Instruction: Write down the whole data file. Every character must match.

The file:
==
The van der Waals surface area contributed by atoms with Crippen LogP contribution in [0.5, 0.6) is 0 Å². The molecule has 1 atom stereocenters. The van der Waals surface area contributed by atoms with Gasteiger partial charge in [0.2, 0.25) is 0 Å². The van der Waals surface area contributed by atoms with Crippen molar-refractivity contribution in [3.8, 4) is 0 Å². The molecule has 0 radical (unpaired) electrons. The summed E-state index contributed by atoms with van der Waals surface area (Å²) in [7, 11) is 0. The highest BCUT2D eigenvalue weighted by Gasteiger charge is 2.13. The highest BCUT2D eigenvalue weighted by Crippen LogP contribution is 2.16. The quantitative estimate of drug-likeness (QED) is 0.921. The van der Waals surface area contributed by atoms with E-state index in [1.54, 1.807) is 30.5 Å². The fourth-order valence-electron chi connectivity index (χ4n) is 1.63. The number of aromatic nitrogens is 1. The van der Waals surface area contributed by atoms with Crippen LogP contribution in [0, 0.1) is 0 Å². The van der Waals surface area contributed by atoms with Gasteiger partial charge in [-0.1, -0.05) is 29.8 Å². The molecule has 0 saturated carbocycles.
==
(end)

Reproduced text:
The van der Waals surface area contributed by atoms with Crippen LogP contribution in [0.5, 0.6) is 0 Å². The molecule has 1 atom stereocenters. The van der Waals surface area contributed by atoms with Gasteiger partial charge in [0.2, 0.25) is 0 Å². The van der Waals surface area contributed by atoms with Crippen molar-refractivity contribution in [3.8, 4) is 0 Å². The molecule has 0 radical (unpaired) electrons. The summed E-state index contributed by atoms with van der Waals surface area (Å²) in [7, 11) is 0. The highest BCUT2D eigenvalue weighted by Gasteiger charge is 2.13. The highest BCUT2D eigenvalue weighted by Crippen LogP contribution is 2.16. The quantitative estimate of drug-likeness (QED) is 0.921. The van der Waals surface area contributed by atoms with E-state index in [1.54, 1.807) is 30.5 Å². The fourth-order valence-electron chi connectivity index (χ4n) is 1.63. The number of aromatic nitrogens is 1. The van der Waals surface area contributed by atoms with Crippen LogP contribution in [0, 0.1) is 0 Å². The van der Waals surface area contributed by atoms with Gasteiger partial charge in [-0.1, -0.05) is 29.8 Å². The molecule has 0 saturated carbocycles.